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[466] they shall be retained until further directions are received from you. The wounded are tenderly cared for. I appreciate your offer; but Baltimore will claim it as her right to pay all expenses incurred.

Gov. Andrew promptly rejoined:

dear Sir: I appreciate your kind attention to our wounded and our dead, and trust that, at the earliest moment, the remains of our fallen will return to us. I am overwhelmed with surprise that a peaceful march of American citizens over the highway to the defense of our common capital should be deemed aggressive to Baltimoreans. Through New York, the march was triumphal.

At 3 A. M., on Sunday, April 21st, Mayor Brown received a message from the President, requesting Gov. Hicks and himself to proceed immediately to Washington for consultation. Gov. Hicks being no longer in the city, Mayor Brown, on further conference, went without him, taking three friends — whereof, at least two were ardent Secessionists — to bear him company. They reached Washington at 10 A. M., and were admitted to an immediate interview with the President, attended by the Cabinet and Gen. Scott. Mr. Lincoln urged, with abundant reason, that he had no choice between bringing troops through Maryland and surrendering the capital to armed treason. He finally appealed to Gen. Scott, who gave his military opinion that troops might be brought through Maryland by way of Annapolis or the Relay House, without passing through Baltimore. The Mayor dilated on the fearful excitement of the Baltimoreans, and the impossibility of his answering for the consequences, if more Northern troops should appear in that city. He adroitly added that his jurisdiction was confined to the city, and that he could make no promises as to the behavior of the Marylanders on either side of it. In his official report of the interview, Mr. Brown says:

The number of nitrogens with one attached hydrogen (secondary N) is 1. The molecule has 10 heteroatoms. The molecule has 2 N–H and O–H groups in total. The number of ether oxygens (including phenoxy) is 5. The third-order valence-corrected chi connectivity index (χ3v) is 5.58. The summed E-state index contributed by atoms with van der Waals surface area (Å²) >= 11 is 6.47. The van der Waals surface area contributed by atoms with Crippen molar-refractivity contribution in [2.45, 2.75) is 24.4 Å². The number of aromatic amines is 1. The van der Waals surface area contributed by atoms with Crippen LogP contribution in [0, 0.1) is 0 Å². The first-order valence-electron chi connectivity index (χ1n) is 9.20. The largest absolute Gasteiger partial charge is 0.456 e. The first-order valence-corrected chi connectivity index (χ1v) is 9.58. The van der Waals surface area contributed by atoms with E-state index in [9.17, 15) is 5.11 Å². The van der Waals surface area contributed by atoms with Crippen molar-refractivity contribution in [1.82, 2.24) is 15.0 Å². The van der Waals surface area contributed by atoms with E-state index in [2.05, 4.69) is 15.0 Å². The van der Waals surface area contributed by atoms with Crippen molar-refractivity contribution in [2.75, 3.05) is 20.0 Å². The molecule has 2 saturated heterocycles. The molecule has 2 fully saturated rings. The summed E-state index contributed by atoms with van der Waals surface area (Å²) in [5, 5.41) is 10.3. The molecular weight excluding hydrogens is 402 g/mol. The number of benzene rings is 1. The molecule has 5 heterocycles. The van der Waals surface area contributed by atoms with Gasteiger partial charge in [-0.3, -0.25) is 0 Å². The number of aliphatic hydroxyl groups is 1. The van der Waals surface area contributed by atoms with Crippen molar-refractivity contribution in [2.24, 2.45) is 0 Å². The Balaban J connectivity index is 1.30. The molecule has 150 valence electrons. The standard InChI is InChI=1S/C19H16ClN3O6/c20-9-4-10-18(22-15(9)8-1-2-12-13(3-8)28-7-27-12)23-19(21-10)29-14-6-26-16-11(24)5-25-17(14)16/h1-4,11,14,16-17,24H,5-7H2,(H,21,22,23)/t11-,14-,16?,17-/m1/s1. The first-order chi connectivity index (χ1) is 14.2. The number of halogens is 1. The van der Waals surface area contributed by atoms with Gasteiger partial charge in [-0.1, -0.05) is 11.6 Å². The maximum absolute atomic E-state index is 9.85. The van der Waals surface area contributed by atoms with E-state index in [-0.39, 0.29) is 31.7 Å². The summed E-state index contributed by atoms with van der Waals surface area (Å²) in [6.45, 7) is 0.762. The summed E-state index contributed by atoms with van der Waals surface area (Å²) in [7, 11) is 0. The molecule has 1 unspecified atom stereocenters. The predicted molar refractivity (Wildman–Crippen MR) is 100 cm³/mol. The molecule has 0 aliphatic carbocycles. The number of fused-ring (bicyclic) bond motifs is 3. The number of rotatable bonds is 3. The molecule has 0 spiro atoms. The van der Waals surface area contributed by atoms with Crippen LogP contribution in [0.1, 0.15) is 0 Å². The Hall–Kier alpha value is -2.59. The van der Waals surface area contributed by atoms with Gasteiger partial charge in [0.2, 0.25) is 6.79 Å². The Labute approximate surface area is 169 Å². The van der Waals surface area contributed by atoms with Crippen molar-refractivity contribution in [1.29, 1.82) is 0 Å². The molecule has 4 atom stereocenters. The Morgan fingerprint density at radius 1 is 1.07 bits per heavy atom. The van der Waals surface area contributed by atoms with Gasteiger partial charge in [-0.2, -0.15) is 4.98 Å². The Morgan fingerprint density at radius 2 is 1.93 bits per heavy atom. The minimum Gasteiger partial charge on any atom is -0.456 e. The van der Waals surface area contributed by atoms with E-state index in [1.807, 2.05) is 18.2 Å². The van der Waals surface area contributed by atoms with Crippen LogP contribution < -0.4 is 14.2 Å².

The Mayor and his companions availed themselves of the President's full discussion of the questions of the day to urge upon him respectfully, but in the most earnest manner, a course of policy which would give peace to the country, and especially the withdrawal of all orders contemplating the passage of troops through any part of Maryland.

On returning to the cars, the Mayor received a dispatch from railroad President Garrett, announcing the approach of troops (Pennsylvanians) by railroad from Harrisburg to Cockeysville, a few miles north of Baltimore, and that the city was greatly excited thereby; whereupon, Messrs. Brown & Co. returned to the President, and demanded a further audience, which was granted. The dispatch was submitted; and the President and Gen. Scott agreed that the Pennsylvania soldiers, who had thus unwittingly profaned the soil of Maryland by daring to advance over it to the defense of the National Metropolis, should be turned back to Harrisburg.

There is not much more of this nature to be recorded; but, among the Baltimoreans who, next day, visited Washington to second the demands of Messrs. Brown & Co., and confirm the impression which it was hoped they had made, was a Committee from the Young Men's Christian Association, who modestly petitioned that the President should put an end to the unnatural conflict now imminent by yielding to the demands of the South. To this end, they advised that the Federal forces already in Washington should be disbanded; but, at all events, that no more should be marched across the territory of

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